Key stakeholders

This collaborative research project incorporates key stakeholders to ensure the best possible outcomes. Three organizations are integral to the success. The first is the continuous quality improvement teams from each health region. Within the province, these have been referred to as the Kaizen Promotion Office or Kaizen Operations Teams. These teams are an essential resource in the process of tailoring interventions to the local context. Second, the Saskatchewan Health Quality Council (HQC) is imperative, as representatives are able to amalgamate and produce all data necessary for evaluation. Finally, leaders in the LiveWELL COPD program in Saskatoon play a significant role, as these individuals possess the historical knowledge necessary to inform the development and continuous refinement of the CPW. Additional stakeholders crucial to the realization of the project goals are: members of the Saskatchewan Ministry of Health, Lung Association of Saskatchewan and Telehealth services from each of the regions as well as local clinicians such as: primary care providers, respirologists, pharmacists and nurses. To encourage input from all stakeholders we have developed a representative working group from RQHR. A list of current members of the working group and their expertise is presented in Table 2. A similar team will be assembled once a rural health region is chosen.
Table 2

Working Group Members

Name

Position

Sheila Anderson

Director, Primary Health Care, Kaizen Operations Team

Margaret Baker

Executive Director Primary Health Care, Ministry of Health

Bree Calland

Program Development Educator, Respiratory Services

Patricia Comfort

Primary Health Care Manager, Chronic Disease Prevention and Management

Lori Garchinski

Executive Director, Medicine

Dr Rashaad Hansia

Urban Primary Health Care Physician Dyad Leader

Shannon Jackson

Manager, Respiratory / Internal Medicine Unit, Regina General Hospital

Rae-Lynn Lang

Manager of Therapies, Acute Care

Taryn Lorenz

Director, Medicine

Sheryl O’Quinn

Manager, Respiratory Services

Dr Prakash Patel

Respirologist

Erin Roesch

Director, Primary Health Care Decision Support

Dr Shabaz Sheikh

Respirologist

Roberta Weist

Director, HealthLine Saskatchewan

Dr Fouche Williams

Rural Primary Health Care Physician Dyad Leader

Tanya Winkel

Pharmacist, Acute Care

Design

We propose a quantitative health services research project using an interrupted time series (ITS) design in the form of a multiple baseline approach with control groups [37]. This methodology allows post-intervention trends to be compared with pre-intervention trends as well as the control group. We will compare the health regions which implement CPWs (intervention group) to both health regions which have not implemented the CPW (control group) and to pre-inteventions measures. Specificially, we will look at changes in:
  • Quality of care, measured by:
    • Hospital readmission rates;

    • Unscheduled visits (emergency department);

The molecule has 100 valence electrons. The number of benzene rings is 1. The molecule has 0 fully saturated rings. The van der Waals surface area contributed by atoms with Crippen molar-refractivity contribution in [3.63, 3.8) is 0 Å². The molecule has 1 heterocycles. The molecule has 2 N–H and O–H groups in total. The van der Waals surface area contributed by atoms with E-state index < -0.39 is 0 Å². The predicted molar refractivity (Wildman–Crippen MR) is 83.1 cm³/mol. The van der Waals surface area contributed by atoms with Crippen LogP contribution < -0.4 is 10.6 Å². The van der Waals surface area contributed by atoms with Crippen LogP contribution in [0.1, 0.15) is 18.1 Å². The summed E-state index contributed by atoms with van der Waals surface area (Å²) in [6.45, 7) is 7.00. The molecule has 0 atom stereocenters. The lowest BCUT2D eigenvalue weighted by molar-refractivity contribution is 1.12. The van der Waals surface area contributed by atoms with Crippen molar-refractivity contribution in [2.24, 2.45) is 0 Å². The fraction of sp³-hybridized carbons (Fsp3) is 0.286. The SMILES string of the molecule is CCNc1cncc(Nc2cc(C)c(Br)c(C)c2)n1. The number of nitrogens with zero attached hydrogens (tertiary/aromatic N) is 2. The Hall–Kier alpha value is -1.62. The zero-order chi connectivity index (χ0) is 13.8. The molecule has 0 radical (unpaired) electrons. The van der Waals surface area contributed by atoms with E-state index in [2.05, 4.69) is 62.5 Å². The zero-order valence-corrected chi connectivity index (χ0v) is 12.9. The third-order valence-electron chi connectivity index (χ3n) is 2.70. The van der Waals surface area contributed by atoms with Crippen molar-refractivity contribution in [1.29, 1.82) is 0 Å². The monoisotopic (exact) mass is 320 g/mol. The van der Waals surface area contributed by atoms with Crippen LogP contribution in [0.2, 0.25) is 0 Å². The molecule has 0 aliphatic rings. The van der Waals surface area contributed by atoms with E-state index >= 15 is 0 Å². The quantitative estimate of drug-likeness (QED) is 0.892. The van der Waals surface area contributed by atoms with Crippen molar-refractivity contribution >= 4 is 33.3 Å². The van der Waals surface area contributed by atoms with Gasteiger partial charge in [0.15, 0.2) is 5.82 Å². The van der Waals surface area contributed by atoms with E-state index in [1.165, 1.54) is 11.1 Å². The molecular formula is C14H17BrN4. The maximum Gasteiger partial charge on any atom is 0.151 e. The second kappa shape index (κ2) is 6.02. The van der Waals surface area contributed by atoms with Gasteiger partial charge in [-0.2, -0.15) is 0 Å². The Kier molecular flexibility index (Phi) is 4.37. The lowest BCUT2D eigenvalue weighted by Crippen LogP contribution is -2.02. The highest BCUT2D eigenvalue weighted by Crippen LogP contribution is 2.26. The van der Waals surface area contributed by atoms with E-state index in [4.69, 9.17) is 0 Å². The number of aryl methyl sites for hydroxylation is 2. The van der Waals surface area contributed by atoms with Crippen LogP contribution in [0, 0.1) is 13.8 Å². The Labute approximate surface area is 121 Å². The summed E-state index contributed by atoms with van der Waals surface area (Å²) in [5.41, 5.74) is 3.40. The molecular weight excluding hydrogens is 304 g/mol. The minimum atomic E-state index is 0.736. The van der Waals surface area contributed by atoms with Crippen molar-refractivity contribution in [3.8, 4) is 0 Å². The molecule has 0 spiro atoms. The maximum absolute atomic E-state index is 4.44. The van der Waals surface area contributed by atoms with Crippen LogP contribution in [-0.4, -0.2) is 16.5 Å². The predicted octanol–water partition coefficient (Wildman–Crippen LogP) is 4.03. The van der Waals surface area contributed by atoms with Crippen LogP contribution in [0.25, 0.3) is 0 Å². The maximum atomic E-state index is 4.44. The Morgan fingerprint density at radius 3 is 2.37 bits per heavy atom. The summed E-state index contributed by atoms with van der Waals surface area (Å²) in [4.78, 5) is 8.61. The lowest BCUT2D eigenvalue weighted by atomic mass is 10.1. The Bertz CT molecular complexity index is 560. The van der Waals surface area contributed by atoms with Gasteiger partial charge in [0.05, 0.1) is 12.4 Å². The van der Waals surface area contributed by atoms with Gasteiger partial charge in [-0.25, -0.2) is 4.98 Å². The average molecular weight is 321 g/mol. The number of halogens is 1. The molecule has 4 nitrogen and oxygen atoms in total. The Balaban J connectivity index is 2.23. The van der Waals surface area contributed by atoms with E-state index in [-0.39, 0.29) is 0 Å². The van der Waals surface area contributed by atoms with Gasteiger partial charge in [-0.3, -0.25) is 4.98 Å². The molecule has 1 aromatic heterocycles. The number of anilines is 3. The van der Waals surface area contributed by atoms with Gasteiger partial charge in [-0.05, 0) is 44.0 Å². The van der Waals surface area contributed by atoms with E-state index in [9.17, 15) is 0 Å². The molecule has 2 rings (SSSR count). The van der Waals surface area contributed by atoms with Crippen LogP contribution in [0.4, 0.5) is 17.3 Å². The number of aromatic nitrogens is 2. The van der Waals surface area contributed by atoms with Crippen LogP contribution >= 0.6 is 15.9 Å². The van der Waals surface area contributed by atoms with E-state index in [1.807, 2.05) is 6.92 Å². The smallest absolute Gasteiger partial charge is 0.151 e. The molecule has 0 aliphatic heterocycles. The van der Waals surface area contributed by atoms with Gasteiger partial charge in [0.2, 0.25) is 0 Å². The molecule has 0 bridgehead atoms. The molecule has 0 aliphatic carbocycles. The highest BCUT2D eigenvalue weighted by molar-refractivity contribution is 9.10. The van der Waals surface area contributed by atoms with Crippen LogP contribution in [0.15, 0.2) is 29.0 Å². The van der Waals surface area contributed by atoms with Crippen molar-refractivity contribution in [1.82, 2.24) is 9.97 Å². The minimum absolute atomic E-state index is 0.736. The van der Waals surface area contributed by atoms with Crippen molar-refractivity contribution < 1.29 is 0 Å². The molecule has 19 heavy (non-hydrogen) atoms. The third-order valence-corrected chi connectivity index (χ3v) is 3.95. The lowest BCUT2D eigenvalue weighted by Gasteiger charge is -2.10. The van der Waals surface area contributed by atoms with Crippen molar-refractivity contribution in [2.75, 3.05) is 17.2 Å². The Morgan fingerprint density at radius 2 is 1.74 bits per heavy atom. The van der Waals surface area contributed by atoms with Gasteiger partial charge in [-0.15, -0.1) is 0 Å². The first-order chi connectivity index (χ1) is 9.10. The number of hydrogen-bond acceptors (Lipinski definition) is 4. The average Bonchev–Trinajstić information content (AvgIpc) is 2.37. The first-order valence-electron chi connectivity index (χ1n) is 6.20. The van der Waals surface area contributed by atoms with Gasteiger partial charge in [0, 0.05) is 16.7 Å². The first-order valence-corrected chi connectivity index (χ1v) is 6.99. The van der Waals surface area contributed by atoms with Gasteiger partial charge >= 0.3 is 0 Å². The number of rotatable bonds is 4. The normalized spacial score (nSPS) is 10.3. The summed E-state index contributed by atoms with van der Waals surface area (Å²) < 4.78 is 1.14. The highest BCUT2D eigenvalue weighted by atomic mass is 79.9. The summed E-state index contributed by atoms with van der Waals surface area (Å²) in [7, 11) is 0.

• Healthcare service utilization, measured by:
    • Admissions rates;

    • Length of stay;

  • Adherence, measured by:
    • Scheduled visits (primary care providers, specialists)

Primary outcome

The primary outcome for the study will be quality of care provided in participating health regions. This will be operationalized using hospital readmission rates and emergency department (ED) presentation rates.

Secondary outcomes

The secondary outcomes of the study will be healthcare utilization and guideline adherence. Healthcare utilization will be operationalized using hospital admission rates and hospital length of stay. Guideline adherence will be operationalized as scheduled primary care provider and specialist visits.

Analysis

Analysis will be conducted using segmented regression analysis. This form of regression is used to control for pre-existing trends by estimating changes in intercept and slope after the introduction of the intervention. Both an immediate impact (change in intercept) and gradual changes over time (change in slope) can be detected [38]. This design is less susceptible to the common threats to internal validity that occur in most observational study designs, including maturation and regression to the mean.

We will report the β coefficients which measure the following variables: model intercept prior to implementation (β0), model slope prior to implementation (β1), model intercept following implementation (β2) and model slope following implementation (β3). In this analysis a statistically significant β2 coefficient which is smaller than β0 suggests a decrease in the rate following the intervention. Similarly, a statistically significant negative β3 coefficient suggests a decrease in the rate of interest.

Sample size considerations

We used two years of existing readmissions data to conduct power calculations for the ITS design. This was done using the simulation approach developed by Zhang et al. [39]. We estimated the Mean Squared Error (MSE), baseline intercept, and trend in the pre-intervention period using the pre-intervention data. Further we assumed either moderate or strong autocorrelation (AR(1) = 0.4 or 0.8); a change in intercept of 0, and two-sided α = 5%. We varied the number of post-intervention observation points from 6 to 30 and calculated the required change in slope that can be detected with at least 80% power. The analysis of the pre-intervention data showed strong secular trends in the primary outcome measure. We anticipate that for most outcomes, monthly observations will be used; in the case of small denominators for some outcomes, we may need to use quarterly or semi-annual intervals.